In the late 1860s, an emerging sport briefly rose to prominence—professional endurance walking. While men dominated the sport, a small group of women generated their own excitement and garnered national attention. Learn about this obscure chapter in sports history, women's history, and American history at 7:30 p.m. Thursday, May 4, at the Allen Public Library. Admission to the program is free, and the presentation will also be streamed live on ACTV at https://ACTV.org, click the green Watch button top right on channel page.
Harry Hall, the author of The Pedestriennes: America's Forgotten Superstars, will describe how social preconceptions about women's capabilities were challenged in those days. This attitude assisted the suffragist movement, laying the groundwork for women's participation in athletics and the revival of the Olympics. This book has been the recipient of three prestigious writing awards: the Mayborn, Independent Publisher, and Writer’s Digest.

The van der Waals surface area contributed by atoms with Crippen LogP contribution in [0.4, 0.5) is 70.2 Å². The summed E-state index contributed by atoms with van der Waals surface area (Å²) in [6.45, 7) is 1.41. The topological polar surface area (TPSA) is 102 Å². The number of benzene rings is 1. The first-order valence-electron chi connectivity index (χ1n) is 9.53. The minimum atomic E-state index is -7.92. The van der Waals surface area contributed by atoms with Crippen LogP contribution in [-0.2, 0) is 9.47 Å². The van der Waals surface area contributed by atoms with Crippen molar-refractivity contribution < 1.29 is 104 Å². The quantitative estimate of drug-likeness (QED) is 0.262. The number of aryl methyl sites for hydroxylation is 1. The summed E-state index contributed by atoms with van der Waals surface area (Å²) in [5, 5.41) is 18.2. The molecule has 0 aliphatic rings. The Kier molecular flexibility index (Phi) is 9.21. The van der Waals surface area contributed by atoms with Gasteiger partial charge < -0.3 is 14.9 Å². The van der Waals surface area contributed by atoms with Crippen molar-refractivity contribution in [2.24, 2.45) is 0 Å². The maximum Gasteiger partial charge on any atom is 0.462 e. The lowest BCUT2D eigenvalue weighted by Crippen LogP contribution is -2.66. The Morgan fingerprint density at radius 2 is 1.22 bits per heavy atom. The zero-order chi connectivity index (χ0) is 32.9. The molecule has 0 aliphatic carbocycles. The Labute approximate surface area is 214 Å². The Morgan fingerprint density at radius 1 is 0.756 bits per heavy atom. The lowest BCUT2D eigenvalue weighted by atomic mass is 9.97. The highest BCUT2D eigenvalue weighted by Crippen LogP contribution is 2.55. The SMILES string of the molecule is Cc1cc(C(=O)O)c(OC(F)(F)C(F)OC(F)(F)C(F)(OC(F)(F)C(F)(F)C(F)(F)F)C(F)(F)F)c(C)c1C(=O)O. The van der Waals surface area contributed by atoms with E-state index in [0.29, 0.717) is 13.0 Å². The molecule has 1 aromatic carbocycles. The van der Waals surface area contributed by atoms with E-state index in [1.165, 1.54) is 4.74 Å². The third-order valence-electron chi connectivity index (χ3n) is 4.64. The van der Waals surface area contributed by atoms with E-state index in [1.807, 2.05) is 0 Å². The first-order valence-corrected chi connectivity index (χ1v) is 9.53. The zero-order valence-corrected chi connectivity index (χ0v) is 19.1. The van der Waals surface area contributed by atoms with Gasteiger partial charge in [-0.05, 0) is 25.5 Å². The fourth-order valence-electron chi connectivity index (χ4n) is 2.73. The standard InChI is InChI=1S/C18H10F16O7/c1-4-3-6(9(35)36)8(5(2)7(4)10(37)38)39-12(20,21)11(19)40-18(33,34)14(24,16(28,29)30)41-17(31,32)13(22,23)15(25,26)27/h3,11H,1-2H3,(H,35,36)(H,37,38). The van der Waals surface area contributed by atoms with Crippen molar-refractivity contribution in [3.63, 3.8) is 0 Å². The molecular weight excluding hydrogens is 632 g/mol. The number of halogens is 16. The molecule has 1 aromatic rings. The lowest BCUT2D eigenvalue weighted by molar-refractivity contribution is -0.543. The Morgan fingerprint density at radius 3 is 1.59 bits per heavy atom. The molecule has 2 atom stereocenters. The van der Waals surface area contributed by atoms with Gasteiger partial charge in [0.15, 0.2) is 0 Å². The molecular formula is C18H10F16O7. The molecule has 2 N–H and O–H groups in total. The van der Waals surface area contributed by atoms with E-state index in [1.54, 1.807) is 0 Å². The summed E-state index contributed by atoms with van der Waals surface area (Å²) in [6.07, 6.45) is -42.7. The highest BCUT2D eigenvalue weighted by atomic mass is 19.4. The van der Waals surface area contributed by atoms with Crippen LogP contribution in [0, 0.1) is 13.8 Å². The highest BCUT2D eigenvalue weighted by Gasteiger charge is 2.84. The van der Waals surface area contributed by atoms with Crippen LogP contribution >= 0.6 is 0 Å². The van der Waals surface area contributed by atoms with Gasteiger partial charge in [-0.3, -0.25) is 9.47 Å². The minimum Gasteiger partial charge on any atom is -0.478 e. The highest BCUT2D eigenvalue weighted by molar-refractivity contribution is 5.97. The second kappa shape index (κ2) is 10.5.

With an impressive marathon record of 2:27 himself, Hall offers unique insights about the pedestriennes. He observes, “My experiences as a distance runner helped me understand the impact intense training has on the body and mind. The routines, struggles, I'd personally experienced many of those stresses the pedestriennes did.” Harry has served as a contributor to The Dallas Morning News Health and Fitness Section.
Books are available for purchase at the event. The library is located at 300 N. Allen Dr. Call 214-509-4911 for additional information.